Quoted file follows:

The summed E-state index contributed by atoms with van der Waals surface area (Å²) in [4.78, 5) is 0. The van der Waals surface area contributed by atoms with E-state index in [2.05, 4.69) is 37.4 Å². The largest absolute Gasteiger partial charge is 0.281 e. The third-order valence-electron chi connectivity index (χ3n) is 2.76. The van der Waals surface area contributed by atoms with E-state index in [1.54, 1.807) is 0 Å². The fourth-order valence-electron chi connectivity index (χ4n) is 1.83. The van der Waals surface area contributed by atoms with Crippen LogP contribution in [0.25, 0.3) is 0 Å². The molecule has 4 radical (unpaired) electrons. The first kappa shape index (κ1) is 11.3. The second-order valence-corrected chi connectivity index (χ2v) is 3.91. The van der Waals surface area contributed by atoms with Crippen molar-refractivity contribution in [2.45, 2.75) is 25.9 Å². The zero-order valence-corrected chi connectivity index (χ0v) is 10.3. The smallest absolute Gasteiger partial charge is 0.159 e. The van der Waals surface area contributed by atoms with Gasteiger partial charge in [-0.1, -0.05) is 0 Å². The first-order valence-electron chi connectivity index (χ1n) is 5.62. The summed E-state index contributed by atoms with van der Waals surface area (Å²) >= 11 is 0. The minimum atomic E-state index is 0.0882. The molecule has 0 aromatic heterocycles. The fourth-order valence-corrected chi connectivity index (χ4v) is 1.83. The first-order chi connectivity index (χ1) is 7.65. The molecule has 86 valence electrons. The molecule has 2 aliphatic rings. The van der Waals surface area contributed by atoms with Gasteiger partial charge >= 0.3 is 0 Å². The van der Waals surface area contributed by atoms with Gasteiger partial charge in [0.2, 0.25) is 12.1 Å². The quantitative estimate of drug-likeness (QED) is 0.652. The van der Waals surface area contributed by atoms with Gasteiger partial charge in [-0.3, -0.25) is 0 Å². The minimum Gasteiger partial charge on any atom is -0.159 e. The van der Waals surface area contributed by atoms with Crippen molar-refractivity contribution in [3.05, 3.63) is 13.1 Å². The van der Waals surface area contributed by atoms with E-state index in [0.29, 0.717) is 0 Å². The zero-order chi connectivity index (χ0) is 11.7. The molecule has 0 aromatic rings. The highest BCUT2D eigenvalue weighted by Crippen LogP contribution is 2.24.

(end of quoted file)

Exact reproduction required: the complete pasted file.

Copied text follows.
The summed E-state index contributed by atoms with van der Waals surface area (Å²) in [4.78, 5) is 0. The van der Waals surface area contributed by atoms with E-state index in [2.05, 4.69) is 37.4 Å². The largest absolute Gasteiger partial charge is 0.281 e. The third-order valence-electron chi connectivity index (χ3n) is 2.76. The van der Waals surface area contributed by atoms with E-state index in [1.54, 1.807) is 0 Å². The fourth-order valence-electron chi connectivity index (χ4n) is 1.83. The van der Waals surface area contributed by atoms with Crippen LogP contribution in [0.25, 0.3) is 0 Å². The molecule has 4 radical (unpaired) electrons. The first kappa shape index (κ1) is 11.3. The second-order valence-corrected chi connectivity index (χ2v) is 3.91. The van der Waals surface area contributed by atoms with Crippen molar-refractivity contribution in [2.45, 2.75) is 25.9 Å². The zero-order valence-corrected chi connectivity index (χ0v) is 10.3. The smallest absolute Gasteiger partial charge is 0.159 e. The van der Waals surface area contributed by atoms with Gasteiger partial charge in [-0.1, -0.05) is 0 Å². The first-order valence-electron chi connectivity index (χ1n) is 5.62. The summed E-state index contributed by atoms with van der Waals surface area (Å²) >= 11 is 0. The minimum atomic E-state index is 0.0882. The molecule has 0 aromatic heterocycles. The fourth-order valence-corrected chi connectivity index (χ4v) is 1.83. The first-order chi connectivity index (χ1) is 7.65. The molecule has 86 valence electrons. The molecule has 2 aliphatic rings. The van der Waals surface area contributed by atoms with Gasteiger partial charge >= 0.3 is 0 Å². The van der Waals surface area contributed by atoms with Gasteiger partial charge in [0.2, 0.25) is 12.1 Å². The quantitative estimate of drug-likeness (QED) is 0.652. The van der Waals surface area contributed by atoms with Gasteiger partial charge in [-0.3, -0.25) is 0 Å². The minimum Gasteiger partial charge on any atom is -0.159 e. The van der Waals surface area contributed by atoms with Crippen molar-refractivity contribution in [3.05, 3.63) is 13.1 Å². The van der Waals surface area contributed by atoms with E-state index in [0.29, 0.717) is 0 Å². The zero-order chi connectivity index (χ0) is 11.7. The molecule has 0 aromatic rings. The highest BCUT2D eigenvalue weighted by Crippen LogP contribution is 2.24.